into the import business. And every year that we
would visit Bordeaux, he would insist that we
come up to Chez Julien and have a lunch. And his lunch, in general,
would last about five hours. And he would go into a cellar
and pull up any vintage from time to time and lunch that
was just absolutely stunning. Wow. That’s lucky. Yeah, and we’re maintaining
a friendship with his son now because Michel passed away. So Jean-Hubert, his son,
and his family and my family continue to be good friends. I’m not particular about either
Cabernet Sauvignon driven wines from the left bank or
Merlot from right bank. It’s just whatever I like. And that’s really what
it should be about. It’s not about scores,
it’s about your taste. And when that
experience, over time, understanding what mature wine
tastes like versus young wine and being able to
see whether they’re going to go a distance of time. Where did you learn to do that? Again, it started basically
back with the ’61 Léoville Las Cases, but I’d been buying Vega
Sicilia for a long, long time. Probably the first purchase
I made was a 1970 vintage. So you spent a lot of
time in the Seattle area, and when walking around, I
see a lot of Quilceda Creek and I see some very, very
old wines I’ve never seen. Chateau Ste Michel
and stuff that– well, just it’s
really surprising to see older bottles from them. How did you collect those? Well, we moved to Seattle
in 1974 and left in 2003, so I became familiar
with Galitzine wines from Quilceda Creek
early on when he started. In fact, I knew him
as a chemical engineer when he was at Scott Paper
in Everett, Washington and we used to do some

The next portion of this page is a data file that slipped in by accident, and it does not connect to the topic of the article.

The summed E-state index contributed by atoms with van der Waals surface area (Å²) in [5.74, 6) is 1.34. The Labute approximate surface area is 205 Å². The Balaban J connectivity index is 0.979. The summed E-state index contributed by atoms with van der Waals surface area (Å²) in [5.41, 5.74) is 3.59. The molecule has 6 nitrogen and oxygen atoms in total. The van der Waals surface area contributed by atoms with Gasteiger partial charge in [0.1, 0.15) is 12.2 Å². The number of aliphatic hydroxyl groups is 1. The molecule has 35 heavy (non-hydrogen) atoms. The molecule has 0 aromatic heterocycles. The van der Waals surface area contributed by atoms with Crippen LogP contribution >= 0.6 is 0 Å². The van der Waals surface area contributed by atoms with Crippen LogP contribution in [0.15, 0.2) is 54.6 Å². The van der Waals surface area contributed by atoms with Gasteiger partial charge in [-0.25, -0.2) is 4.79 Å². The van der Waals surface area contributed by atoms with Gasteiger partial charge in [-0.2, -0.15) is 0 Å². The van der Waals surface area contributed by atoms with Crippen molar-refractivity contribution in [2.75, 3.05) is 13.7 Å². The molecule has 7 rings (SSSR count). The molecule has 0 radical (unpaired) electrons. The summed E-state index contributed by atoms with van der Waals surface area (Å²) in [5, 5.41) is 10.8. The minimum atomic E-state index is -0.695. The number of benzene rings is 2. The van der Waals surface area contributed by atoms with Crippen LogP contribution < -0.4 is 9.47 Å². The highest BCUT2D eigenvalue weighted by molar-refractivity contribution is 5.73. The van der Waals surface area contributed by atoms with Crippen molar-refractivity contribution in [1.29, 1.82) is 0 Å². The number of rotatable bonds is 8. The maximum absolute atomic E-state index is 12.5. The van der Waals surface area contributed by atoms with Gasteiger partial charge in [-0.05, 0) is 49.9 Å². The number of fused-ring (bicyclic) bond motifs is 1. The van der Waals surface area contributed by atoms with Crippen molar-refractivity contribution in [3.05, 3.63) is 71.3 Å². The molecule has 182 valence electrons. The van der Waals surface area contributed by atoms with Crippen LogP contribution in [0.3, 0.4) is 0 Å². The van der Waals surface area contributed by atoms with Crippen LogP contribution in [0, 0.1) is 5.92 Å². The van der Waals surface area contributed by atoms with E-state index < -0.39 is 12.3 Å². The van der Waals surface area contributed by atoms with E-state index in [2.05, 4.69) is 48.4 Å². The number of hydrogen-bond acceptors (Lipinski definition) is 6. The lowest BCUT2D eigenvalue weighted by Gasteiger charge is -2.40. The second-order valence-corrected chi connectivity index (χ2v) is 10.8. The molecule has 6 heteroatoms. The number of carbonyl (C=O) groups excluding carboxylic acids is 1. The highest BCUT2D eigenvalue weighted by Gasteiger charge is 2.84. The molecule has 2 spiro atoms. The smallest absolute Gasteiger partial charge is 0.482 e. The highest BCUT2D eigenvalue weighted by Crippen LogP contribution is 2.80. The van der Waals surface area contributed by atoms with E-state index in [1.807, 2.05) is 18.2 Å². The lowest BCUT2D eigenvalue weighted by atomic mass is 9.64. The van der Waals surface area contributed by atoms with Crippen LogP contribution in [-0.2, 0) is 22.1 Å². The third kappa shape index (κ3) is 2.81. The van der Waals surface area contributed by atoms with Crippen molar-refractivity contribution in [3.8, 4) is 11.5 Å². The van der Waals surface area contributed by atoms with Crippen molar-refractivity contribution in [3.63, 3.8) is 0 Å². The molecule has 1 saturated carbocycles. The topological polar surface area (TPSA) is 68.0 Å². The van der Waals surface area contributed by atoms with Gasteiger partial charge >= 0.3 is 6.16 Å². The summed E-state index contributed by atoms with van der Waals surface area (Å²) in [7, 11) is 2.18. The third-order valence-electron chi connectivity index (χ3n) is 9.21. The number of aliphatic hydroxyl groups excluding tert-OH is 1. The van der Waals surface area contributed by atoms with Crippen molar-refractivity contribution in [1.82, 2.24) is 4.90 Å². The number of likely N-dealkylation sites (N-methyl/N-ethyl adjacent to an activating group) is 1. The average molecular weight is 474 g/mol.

business together. And I like the wines. I think they’re well crafted,
they do age very well. So you enjoy them. And on the lineup here, you have
a lineup of fallen soldiers, as I call it. The bottles that you’ve consumed
that are from very unique, older vintages. How do you decide
when to open that? Is there like, an everyday
wine and then a barometer that allows you? It says, all right,
well, now it’s time to bring something from
out of the lockbox that’s even deeper at 45 degrees. My encouragement
for that is my son. He’ll look them over
and he’ll say, hey, dad, whether it’s his
birthday or my birthday or my wife’s birthday
or anniversaries or just even a nice holiday. Fourth of July– I
mean, I’m blessed with freedom in this country and
hopefully that will continue. We just open just a nice bottle
of wine, old vintage and just to celebrate. And nothing is
sacred, any bottles we can open anytime we want. You can open them
anytime you want. The main thing is that I
want him to enjoy it with me. I don’t want him
to take the bottle and take it home with him. He can’t take it, he has
to share it with you. That’s a good motto. That’s a great motto. Well, thank you,
Lou, for your time. I appreciate you showing
me around the wine and sharing your cellar with us. Well, thanks for being here. [MUSIC PLAYING]